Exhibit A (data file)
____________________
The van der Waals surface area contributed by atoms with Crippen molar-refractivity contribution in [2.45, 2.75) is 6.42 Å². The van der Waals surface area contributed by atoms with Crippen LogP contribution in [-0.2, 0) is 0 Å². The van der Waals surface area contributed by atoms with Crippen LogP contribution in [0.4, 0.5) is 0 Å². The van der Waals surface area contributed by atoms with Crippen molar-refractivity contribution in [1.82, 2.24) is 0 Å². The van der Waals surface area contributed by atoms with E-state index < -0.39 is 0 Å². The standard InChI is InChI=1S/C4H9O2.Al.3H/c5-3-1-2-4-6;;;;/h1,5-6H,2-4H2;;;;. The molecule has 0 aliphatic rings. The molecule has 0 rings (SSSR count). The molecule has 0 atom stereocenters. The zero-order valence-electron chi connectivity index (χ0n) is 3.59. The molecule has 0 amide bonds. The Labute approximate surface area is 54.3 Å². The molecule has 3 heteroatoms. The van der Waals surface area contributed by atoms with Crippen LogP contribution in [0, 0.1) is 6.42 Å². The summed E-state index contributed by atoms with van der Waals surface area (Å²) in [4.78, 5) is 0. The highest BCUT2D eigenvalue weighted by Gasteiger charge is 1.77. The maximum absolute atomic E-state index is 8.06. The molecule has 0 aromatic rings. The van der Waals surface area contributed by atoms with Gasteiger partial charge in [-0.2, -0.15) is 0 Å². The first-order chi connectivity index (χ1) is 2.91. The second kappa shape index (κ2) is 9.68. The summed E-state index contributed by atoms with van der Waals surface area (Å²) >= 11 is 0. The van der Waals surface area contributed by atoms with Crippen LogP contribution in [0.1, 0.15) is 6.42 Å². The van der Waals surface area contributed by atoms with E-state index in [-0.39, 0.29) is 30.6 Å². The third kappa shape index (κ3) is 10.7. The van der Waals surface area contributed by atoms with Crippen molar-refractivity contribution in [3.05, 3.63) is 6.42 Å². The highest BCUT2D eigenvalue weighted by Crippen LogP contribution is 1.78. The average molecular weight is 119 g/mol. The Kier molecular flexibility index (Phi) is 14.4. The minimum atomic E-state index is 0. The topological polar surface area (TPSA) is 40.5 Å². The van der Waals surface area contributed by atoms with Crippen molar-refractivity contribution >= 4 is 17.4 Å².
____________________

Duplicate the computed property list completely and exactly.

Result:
The van der Waals surface area contributed by atoms with Crippen molar-refractivity contribution in [2.45, 2.75) is 6.42 Å². The van der Waals surface area contributed by atoms with Crippen LogP contribution in [-0.2, 0) is 0 Å². The van der Waals surface area contributed by atoms with Crippen LogP contribution in [0.4, 0.5) is 0 Å². The van der Waals surface area contributed by atoms with Crippen molar-refractivity contribution in [1.82, 2.24) is 0 Å². The van der Waals surface area contributed by atoms with E-state index < -0.39 is 0 Å². The standard InChI is InChI=1S/C4H9O2.Al.3H/c5-3-1-2-4-6;;;;/h1,5-6H,2-4H2;;;;. The molecule has 0 aliphatic rings. The molecule has 0 rings (SSSR count). The molecule has 0 atom stereocenters. The zero-order valence-electron chi connectivity index (χ0n) is 3.59. The molecule has 0 amide bonds. The Labute approximate surface area is 54.3 Å². The molecule has 3 heteroatoms. The van der Waals surface area contributed by atoms with Crippen LogP contribution in [0, 0.1) is 6.42 Å². The summed E-state index contributed by atoms with van der Waals surface area (Å²) in [4.78, 5) is 0. The highest BCUT2D eigenvalue weighted by Gasteiger charge is 1.77. The maximum absolute atomic E-state index is 8.06. The molecule has 0 aromatic rings. The van der Waals surface area contributed by atoms with Gasteiger partial charge in [-0.2, -0.15) is 0 Å². The first-order chi connectivity index (χ1) is 2.91. The second kappa shape index (κ2) is 9.68. The summed E-state index contributed by atoms with van der Waals surface area (Å²) >= 11 is 0. The van der Waals surface area contributed by atoms with Crippen LogP contribution in [0.1, 0.15) is 6.42 Å². The van der Waals surface area contributed by atoms with E-state index in [-0.39, 0.29) is 30.6 Å². The third kappa shape index (κ3) is 10.7. The van der Waals surface area contributed by atoms with Crippen molar-refractivity contribution in [3.05, 3.63) is 6.42 Å². The highest BCUT2D eigenvalue weighted by Crippen LogP contribution is 1.78. The average molecular weight is 119 g/mol. The Kier molecular flexibility index (Phi) is 14.4. The minimum atomic E-state index is 0. The topological polar surface area (TPSA) is 40.5 Å². The van der Waals surface area contributed by atoms with Crippen molar-refractivity contribution >= 4 is 17.4 Å².